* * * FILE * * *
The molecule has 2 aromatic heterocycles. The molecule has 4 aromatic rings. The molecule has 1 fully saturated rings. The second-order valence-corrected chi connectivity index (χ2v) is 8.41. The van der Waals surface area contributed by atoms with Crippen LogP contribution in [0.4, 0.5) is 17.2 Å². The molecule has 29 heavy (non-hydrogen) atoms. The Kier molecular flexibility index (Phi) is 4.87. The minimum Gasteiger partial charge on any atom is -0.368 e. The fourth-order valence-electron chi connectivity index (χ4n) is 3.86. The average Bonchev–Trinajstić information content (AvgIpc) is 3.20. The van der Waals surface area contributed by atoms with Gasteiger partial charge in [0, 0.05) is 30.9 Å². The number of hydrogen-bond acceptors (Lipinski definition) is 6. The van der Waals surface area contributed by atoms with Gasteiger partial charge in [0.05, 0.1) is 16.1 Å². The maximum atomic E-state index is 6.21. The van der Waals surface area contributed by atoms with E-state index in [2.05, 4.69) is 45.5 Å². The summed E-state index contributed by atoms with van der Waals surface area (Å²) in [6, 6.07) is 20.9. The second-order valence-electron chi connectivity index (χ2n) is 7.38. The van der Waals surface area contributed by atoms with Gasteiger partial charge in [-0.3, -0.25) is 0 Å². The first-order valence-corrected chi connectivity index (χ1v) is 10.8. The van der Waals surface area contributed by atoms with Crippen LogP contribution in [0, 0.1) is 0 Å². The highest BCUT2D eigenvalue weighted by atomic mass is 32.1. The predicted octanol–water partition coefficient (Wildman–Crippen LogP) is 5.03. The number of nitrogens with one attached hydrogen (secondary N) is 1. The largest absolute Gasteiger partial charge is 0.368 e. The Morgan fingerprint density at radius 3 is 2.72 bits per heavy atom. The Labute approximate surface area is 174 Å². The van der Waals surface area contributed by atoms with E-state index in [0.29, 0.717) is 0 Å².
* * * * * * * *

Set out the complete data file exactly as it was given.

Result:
The molecule has 2 aromatic heterocycles. The molecule has 4 aromatic rings. The molecule has 1 fully saturated rings. The second-order valence-corrected chi connectivity index (χ2v) is 8.41. The van der Waals surface area contributed by atoms with Crippen LogP contribution in [0.4, 0.5) is 17.2 Å². The molecule has 29 heavy (non-hydrogen) atoms. The Kier molecular flexibility index (Phi) is 4.87. The minimum Gasteiger partial charge on any atom is -0.368 e. The fourth-order valence-electron chi connectivity index (χ4n) is 3.86. The average Bonchev–Trinajstić information content (AvgIpc) is 3.20. The van der Waals surface area contributed by atoms with Gasteiger partial charge in [0, 0.05) is 30.9 Å². The number of hydrogen-bond acceptors (Lipinski definition) is 6. The van der Waals surface area contributed by atoms with Gasteiger partial charge in [0.05, 0.1) is 16.1 Å². The maximum atomic E-state index is 6.21. The van der Waals surface area contributed by atoms with E-state index in [2.05, 4.69) is 45.5 Å². The summed E-state index contributed by atoms with van der Waals surface area (Å²) in [6, 6.07) is 20.9. The second-order valence-electron chi connectivity index (χ2n) is 7.38. The van der Waals surface area contributed by atoms with Gasteiger partial charge in [-0.3, -0.25) is 0 Å². The first-order valence-corrected chi connectivity index (χ1v) is 10.8. The van der Waals surface area contributed by atoms with Crippen LogP contribution in [0, 0.1) is 0 Å². The highest BCUT2D eigenvalue weighted by atomic mass is 32.1. The predicted octanol–water partition coefficient (Wildman–Crippen LogP) is 5.03. The number of nitrogens with one attached hydrogen (secondary N) is 1. The largest absolute Gasteiger partial charge is 0.368 e. The Morgan fingerprint density at radius 3 is 2.72 bits per heavy atom. The Labute approximate surface area is 174 Å². The van der Waals surface area contributed by atoms with E-state index in [0.29, 0.717) is 0 Å².